“My artworks were the expression of many of my ideas and philosophy in life. A burst of elation and a triumphing joy overtook me whenever I heard that some of these artworks were ornamenting walls in the homes of well-known personalities.

Dayana flaked by her father Ali and her daughter Layal

Dayana flaked by her father Ali and her daughter Layal

“When I knew about my medical condition, I thought that it was time to quit and that I should just surrender and let myself fade out. For fleeting moments, I thought it would be much easier to let everything go and lapse into a state of passiveness, allowing my body to be attacked by cancer. The effects of the medication and especially the chemotherapy sessions were strong enough to push me into pondering giving up all the hobbies and activities that helped built my character and form my identity.

“However, my doctor advised me to keep my activities and recommended that I continue to pursue my interests with the same passion and commitment. His words were enough to shake me out of the torpor that ominously tempted me and I made a pledge not to allow the disease to ruin my vivacious way of life, wreck my love for social life or crush my fun get-togethers with friends.”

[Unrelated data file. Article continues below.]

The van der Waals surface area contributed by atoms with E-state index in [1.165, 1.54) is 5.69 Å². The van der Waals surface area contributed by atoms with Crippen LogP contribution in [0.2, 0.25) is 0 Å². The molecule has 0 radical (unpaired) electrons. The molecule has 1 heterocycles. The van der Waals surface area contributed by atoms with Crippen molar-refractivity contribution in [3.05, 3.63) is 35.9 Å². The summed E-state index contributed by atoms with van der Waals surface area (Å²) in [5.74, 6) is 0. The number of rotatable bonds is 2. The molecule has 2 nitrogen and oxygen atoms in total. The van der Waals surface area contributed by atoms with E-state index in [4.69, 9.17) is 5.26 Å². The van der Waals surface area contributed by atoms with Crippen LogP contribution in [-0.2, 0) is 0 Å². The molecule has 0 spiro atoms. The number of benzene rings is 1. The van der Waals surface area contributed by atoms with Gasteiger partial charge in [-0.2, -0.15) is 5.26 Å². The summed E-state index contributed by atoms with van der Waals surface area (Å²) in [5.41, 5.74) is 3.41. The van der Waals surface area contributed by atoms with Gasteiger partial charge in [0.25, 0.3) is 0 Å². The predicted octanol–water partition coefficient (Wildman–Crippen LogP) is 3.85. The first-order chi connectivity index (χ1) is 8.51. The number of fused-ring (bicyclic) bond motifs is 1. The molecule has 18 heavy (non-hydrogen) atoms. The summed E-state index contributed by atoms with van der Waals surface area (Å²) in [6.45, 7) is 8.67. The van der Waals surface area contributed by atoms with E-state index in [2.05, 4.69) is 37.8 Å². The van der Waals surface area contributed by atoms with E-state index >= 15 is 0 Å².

Layal's maiden exhibition attracted large numbers of art overs

Layal’s maiden exhibition attracted large numbers of art overs

The commitment to art as an omnipotent message continues with her daughter, Layal, an architecture college student who made her debut on the public arts scene this year, fulfilling, before she turned 19, one of her major dreams – Displaying her artwork in an exhibition open to a highly discerning public in Bahrain.

Layal is genuinely keen on conveying messages to inspire ambitions and embolden dreams, particularly among women who should invariably reflect a deep reflection on the strength and fortitude.